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Editor's Note: Egraphs has gone out of business since this article's publication in the May 2013 issue.
What It Is
Seattle-based Egraphs puts a digital spin on the traditional autograph, blending an electronic version of an athlete's signature with sound files that capture the star delivering personal greetings or advice. Here's how it works: A fan submits a request for an e-graph from, say, Stephen Curry of the NBA's Golden State Warriors. Egraphs forwards the request to Curry, who uses a proprietary iPad application to sign a digital image file of himself on his iPad and record an audio message. Egraphs authenticates the document, and within about two weeks the fan receives a link to view and download Curry's message.
How It Started
As an executive for pro baseball's Tampa Bay Rays, Egraphs co-founder Brian Auld noticed the proliferation of players using iPads in the clubhouse. He wondered if there was a way to leverage those tablets to make it easier for the athletes to interact with fans. He recruited his tech-whiz brother David to build a platform that became Egraphs.com. In 2011 they secured $1 million in seed funding to bring it to market.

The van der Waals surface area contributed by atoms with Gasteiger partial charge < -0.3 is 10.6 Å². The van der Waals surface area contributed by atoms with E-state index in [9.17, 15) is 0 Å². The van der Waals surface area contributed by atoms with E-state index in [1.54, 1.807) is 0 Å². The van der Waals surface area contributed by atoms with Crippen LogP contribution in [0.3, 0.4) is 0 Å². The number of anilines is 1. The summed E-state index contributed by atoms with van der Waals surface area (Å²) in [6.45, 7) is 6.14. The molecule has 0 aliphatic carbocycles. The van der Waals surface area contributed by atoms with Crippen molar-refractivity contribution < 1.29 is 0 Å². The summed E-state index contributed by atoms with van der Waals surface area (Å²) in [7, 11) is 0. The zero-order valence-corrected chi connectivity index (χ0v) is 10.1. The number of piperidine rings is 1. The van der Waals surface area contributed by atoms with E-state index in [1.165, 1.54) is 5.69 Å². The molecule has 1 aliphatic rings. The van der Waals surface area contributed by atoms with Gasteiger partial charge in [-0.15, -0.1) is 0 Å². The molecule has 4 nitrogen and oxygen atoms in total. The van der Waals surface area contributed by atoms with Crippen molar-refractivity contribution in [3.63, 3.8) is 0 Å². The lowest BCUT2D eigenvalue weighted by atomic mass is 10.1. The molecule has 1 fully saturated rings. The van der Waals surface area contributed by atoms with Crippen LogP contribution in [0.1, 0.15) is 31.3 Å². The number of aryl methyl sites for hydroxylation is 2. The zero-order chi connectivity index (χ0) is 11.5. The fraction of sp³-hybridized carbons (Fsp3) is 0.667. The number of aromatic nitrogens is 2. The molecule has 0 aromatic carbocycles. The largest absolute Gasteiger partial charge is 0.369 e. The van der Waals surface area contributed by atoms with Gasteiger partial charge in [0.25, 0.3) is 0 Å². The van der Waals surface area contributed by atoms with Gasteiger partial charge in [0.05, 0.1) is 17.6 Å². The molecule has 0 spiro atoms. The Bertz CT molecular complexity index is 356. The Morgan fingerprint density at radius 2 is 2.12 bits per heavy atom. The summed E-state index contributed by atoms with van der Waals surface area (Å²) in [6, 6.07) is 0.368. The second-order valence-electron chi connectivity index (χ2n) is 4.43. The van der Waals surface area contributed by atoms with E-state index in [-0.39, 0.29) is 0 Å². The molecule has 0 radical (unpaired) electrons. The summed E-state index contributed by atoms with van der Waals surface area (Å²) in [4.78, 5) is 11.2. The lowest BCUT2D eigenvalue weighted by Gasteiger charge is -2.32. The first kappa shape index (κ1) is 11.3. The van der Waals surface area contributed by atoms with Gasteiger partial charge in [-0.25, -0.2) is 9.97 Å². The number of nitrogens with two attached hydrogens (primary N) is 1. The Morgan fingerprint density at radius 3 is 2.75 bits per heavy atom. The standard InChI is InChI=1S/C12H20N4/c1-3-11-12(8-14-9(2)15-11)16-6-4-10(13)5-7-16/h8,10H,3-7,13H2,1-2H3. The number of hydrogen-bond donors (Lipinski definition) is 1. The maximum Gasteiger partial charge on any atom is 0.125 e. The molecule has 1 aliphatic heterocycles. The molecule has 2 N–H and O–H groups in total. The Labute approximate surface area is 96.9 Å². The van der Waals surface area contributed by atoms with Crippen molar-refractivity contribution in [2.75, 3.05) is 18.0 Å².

"I know that immediately before and after games, these guys have lots of time on their hands," David Auld says--time he figured could be used to make some extra dough signing autographs.
Why It Took Off
The 300-plus participating athletes like Egraphs because they are signing personalized autographs for true fans, not money-hungry collectors who turn around and resell a signature for twice the price. Fans love it because the messages are truly for them. Notes have included everything from words of encouragement to recommendations for the best lobster roll in Boston. And it's convenient: Fans can download an e-graph onto a computer, display it anywhere they like and forward it to a friend.
"It's not about creating something with investment value," Auld says. "It's about creating something with sentimental value."
The Business Case
Pricing ranges from about $25 to $100, depending on the athlete; customers can order a framed photograph print of the autograph for an additional $45. Auld says players receive the "majority" of proceeds from each sale, while photographers get a commission and the league gets a small cut. The remainder goes to Egraphs.
Pro baseball and basketball athletes dominate Egraphs' roster, but this year Auld expanded into NASCAR and is looking for other leagues to tap. At some point he wants to add musicians to the mix. "We look at ourselves as vertical agnostic," he says. "Any place where stars might want to connect with their fans, we can be there."
Matt Villano is a freelance writer and editor in Healdsburg, Calif. He is a regular contributor to Entrepreneur, and has covered startups and entrepreneurship for The New York Times, TIME and CIO. He also covers a variety of other topics, including travel, parenting, education and -- seriously -- gambling. He can be found on his personal website, Whalehead.com.